keywords = "Hydrodynamics, Methods: numerical, Protoplanetary discs",
author = "Michael Hammer and Paola Pinilla and Kaitlin Kratter and Lin, {Min Kai}",
year = "2019",
month = "1",
day = "1",
doi = "10.1093/mnras/sty2946",
language = "English (US)",
volume = "482",
pages = "3609--3621",
journal = "Monthly Notices of the Royal Astronomical Society",
issn = "0035-8711",
publisher = "Oxford University Press",
number = "3",

}

TY - JOUR

T1 - Observational diagnostics of elongated planet-induced vortices with realistic planet formation time-scales

AU - Hammer, Michael

AU - Pinilla, Paola

AU - Kratter, Kaitlin

AU - Lin, Min Kai

PY - 2019/1/1

Y1 - 2019/1/1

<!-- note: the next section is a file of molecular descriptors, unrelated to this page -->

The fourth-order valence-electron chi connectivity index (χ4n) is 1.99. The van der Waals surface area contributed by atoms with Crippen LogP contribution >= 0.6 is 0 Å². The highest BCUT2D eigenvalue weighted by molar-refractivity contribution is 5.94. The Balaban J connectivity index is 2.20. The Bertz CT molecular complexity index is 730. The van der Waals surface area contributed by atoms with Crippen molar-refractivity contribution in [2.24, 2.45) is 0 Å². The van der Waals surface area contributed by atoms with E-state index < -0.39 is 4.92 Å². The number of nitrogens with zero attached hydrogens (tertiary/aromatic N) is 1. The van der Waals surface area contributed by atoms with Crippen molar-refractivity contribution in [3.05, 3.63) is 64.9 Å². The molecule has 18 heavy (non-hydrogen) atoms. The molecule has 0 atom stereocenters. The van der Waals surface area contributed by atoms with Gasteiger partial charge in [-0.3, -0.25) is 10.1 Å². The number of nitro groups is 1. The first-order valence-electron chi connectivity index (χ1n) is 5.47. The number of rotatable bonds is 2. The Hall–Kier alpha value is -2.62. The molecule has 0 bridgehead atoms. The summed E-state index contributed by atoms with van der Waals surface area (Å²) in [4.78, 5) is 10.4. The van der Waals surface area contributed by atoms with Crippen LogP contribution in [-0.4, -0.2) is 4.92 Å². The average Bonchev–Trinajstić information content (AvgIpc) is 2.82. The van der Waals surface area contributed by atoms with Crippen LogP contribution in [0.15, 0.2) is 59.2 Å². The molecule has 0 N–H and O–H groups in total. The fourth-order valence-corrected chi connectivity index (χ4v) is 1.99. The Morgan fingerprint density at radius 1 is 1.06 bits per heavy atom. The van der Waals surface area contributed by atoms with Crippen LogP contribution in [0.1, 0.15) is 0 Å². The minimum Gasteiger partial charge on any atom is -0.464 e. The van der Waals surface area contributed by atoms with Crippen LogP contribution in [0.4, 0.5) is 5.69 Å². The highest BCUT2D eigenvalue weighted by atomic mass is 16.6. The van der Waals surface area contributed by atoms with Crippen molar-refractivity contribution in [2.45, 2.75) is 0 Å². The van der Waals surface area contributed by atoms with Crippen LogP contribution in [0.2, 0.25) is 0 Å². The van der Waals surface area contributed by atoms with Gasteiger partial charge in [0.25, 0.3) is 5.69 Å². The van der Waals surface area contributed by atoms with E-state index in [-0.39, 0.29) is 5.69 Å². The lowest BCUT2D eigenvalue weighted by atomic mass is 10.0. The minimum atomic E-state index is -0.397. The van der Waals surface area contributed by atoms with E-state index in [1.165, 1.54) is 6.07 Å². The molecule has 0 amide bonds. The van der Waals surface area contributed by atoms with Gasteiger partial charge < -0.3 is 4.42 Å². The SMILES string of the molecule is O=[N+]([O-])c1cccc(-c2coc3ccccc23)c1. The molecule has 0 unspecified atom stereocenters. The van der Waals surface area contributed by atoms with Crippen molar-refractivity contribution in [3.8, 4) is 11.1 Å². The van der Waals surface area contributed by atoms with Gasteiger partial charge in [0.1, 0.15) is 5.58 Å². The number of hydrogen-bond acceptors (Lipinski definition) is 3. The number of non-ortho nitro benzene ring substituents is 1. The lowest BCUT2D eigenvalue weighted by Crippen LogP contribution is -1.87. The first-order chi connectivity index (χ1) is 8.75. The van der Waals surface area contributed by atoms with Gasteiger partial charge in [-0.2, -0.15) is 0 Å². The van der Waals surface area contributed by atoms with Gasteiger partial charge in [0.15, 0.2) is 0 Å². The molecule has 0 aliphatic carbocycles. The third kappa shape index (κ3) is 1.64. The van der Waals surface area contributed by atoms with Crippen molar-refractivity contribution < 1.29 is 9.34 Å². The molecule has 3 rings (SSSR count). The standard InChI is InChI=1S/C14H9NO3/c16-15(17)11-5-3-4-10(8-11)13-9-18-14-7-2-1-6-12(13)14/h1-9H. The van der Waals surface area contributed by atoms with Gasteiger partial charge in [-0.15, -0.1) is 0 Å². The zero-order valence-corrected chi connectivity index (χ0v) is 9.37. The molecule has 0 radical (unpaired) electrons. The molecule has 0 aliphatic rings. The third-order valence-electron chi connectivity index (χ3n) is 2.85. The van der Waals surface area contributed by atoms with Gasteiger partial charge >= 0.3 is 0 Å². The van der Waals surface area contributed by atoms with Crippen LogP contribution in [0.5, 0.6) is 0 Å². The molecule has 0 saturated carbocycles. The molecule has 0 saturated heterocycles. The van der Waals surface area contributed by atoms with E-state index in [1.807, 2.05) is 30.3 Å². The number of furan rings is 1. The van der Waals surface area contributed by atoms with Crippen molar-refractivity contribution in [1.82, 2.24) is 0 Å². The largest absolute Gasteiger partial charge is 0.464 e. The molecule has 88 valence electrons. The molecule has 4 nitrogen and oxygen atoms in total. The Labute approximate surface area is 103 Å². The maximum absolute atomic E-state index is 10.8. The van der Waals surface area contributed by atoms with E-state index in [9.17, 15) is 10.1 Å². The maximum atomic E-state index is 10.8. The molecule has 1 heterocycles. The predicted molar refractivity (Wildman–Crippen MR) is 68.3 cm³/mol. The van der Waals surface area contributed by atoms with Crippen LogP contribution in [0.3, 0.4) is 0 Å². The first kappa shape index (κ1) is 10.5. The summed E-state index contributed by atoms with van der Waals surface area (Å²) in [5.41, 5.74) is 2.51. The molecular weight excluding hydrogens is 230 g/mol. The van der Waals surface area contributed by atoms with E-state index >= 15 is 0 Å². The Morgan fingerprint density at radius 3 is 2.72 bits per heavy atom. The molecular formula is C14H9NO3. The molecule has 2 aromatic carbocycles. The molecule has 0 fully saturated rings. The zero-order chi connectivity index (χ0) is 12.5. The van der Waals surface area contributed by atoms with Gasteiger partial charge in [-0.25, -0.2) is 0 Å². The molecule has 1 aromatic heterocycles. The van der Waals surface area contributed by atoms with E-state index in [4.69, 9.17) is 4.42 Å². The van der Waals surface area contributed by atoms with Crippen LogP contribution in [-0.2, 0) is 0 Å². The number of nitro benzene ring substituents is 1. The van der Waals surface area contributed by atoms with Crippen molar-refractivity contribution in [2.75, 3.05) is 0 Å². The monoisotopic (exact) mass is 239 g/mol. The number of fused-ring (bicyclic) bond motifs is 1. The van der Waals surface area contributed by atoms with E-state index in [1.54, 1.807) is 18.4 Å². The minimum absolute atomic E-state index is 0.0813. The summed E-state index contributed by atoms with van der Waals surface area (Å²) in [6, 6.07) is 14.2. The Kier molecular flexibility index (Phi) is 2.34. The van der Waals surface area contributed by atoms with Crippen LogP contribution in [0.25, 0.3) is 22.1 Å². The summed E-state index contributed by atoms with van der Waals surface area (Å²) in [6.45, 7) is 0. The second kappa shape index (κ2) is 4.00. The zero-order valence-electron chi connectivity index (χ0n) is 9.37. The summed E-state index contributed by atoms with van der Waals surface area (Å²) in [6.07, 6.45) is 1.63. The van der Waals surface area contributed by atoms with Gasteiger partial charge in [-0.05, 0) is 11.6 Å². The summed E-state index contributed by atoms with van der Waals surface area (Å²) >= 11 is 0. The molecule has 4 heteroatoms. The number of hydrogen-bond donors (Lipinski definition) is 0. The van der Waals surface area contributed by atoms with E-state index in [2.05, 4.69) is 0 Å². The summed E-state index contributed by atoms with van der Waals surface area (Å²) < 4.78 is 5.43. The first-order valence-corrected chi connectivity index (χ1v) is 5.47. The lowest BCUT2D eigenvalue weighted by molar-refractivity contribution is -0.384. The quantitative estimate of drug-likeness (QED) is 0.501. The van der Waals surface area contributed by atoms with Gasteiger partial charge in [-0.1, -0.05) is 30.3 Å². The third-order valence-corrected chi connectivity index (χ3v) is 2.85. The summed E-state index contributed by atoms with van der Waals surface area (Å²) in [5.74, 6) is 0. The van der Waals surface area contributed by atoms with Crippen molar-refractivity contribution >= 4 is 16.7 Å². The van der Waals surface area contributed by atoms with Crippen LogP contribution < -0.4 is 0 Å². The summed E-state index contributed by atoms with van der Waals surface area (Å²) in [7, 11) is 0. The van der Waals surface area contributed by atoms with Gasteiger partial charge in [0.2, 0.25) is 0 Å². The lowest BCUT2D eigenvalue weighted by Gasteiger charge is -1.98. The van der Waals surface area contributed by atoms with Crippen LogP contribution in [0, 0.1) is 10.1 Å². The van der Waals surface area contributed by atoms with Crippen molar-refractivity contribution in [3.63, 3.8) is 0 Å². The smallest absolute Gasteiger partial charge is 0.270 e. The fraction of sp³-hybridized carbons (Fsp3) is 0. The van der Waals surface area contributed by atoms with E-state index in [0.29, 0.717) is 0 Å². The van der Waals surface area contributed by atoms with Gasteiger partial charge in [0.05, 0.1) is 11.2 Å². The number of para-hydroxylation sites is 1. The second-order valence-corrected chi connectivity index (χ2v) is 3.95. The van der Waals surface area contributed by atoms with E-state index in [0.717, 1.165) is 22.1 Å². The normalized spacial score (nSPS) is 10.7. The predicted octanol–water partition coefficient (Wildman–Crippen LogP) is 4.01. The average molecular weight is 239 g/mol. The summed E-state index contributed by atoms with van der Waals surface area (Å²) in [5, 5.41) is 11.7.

N2 - Gap-opening planets can generate dust-trapping vortices that may explain some of the latest discoveries of high-contrast crescent-shaped dust asymmetries in transition discs. While planet-induced vortices were previously thought to have concentrated shapes, recent computational work has shown that these features naturally become much more elongated in the gas when simulations account for the relatively long time-scale over which planets accrete their mass. In this work, we conduct two-fluid hydrodynamical simulations of vortices induced by slowly growing Jupiter-mass planets in discs with very low viscosity (α = 3 × 10-5). We simulate the dust dynamics for four particle sizes spanning 0.3 mm to 1 cm in order to produce synthetic ALMA images. In our simulations, we find that an elongated vortex still traps dust, but not directly at its centre. With a flatter pressure bump and disruptions from the planet's overlapping spiral density waves, the dust instead circulates around the vortex. This motion (1) typically carries the peak off-centre, (2) spreads the dust out over a wider azimuthal extent ≥180?, (3) skews the azimuthal profile towards the front of the vortex, and (4) can also create double peaks in newly formed vortices. In particular, we expect that the most defining observational signature, a peak offset of more than 30?, should be detectable > 30 per cent of the time in observations with a beam diameter of at most the planet's separation from its star.